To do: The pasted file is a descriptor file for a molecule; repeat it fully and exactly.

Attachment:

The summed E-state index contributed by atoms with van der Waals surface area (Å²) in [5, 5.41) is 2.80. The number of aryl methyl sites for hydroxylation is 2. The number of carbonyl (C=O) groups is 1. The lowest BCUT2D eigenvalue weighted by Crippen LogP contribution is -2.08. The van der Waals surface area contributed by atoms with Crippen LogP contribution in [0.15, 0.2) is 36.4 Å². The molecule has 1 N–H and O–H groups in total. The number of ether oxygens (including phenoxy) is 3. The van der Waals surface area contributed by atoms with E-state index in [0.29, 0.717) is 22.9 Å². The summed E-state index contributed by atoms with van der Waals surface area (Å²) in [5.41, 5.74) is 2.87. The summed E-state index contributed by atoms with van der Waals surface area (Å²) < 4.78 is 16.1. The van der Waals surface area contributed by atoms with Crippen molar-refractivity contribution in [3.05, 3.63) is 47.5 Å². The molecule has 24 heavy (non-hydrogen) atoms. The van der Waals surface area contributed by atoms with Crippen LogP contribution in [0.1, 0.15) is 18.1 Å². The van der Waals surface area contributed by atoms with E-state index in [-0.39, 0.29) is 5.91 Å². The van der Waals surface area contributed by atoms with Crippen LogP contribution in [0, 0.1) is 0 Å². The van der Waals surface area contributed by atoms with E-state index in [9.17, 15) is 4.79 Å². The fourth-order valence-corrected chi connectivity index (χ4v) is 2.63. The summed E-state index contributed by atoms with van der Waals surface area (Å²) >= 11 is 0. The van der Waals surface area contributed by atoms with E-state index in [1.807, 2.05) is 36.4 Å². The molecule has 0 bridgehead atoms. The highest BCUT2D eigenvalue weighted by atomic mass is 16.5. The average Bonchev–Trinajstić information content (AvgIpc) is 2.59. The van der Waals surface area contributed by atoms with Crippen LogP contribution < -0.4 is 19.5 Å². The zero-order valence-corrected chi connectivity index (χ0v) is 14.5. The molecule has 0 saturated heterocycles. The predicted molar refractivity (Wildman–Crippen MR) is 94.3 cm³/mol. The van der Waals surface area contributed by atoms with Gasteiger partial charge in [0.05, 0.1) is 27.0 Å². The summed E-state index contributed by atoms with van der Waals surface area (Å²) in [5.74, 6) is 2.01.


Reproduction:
The summed E-state index contributed by atoms with van der Waals surface area (Å²) in [5, 5.41) is 2.80. The number of aryl methyl sites for hydroxylation is 2. The number of carbonyl (C=O) groups is 1. The lowest BCUT2D eigenvalue weighted by Crippen LogP contribution is -2.08. The van der Waals surface area contributed by atoms with Crippen LogP contribution in [0.15, 0.2) is 36.4 Å². The molecule has 1 N–H and O–H groups in total. The number of ether oxygens (including phenoxy) is 3. The van der Waals surface area contributed by atoms with E-state index in [0.29, 0.717) is 22.9 Å². The summed E-state index contributed by atoms with van der Waals surface area (Å²) in [5.41, 5.74) is 2.87. The summed E-state index contributed by atoms with van der Waals surface area (Å²) < 4.78 is 16.1. The van der Waals surface area contributed by atoms with Crippen molar-refractivity contribution in [3.05, 3.63) is 47.5 Å². The molecule has 24 heavy (non-hydrogen) atoms. The van der Waals surface area contributed by atoms with Crippen LogP contribution in [0.1, 0.15) is 18.1 Å². The van der Waals surface area contributed by atoms with E-state index in [-0.39, 0.29) is 5.91 Å². The van der Waals surface area contributed by atoms with Crippen LogP contribution in [0, 0.1) is 0 Å². The van der Waals surface area contributed by atoms with E-state index in [9.17, 15) is 4.79 Å². The fourth-order valence-corrected chi connectivity index (χ4v) is 2.63. The summed E-state index contributed by atoms with van der Waals surface area (Å²) >= 11 is 0. The van der Waals surface area contributed by atoms with E-state index in [1.807, 2.05) is 36.4 Å². The molecule has 0 bridgehead atoms. The highest BCUT2D eigenvalue weighted by atomic mass is 16.5. The average Bonchev–Trinajstić information content (AvgIpc) is 2.59. The van der Waals surface area contributed by atoms with Crippen LogP contribution < -0.4 is 19.5 Å². The zero-order valence-corrected chi connectivity index (χ0v) is 14.5. The molecule has 0 saturated heterocycles. The predicted molar refractivity (Wildman–Crippen MR) is 94.3 cm³/mol. The van der Waals surface area contributed by atoms with Gasteiger partial charge in [0.05, 0.1) is 27.0 Å². The summed E-state index contributed by atoms with van der Waals surface area (Å²) in [5.74, 6) is 2.01.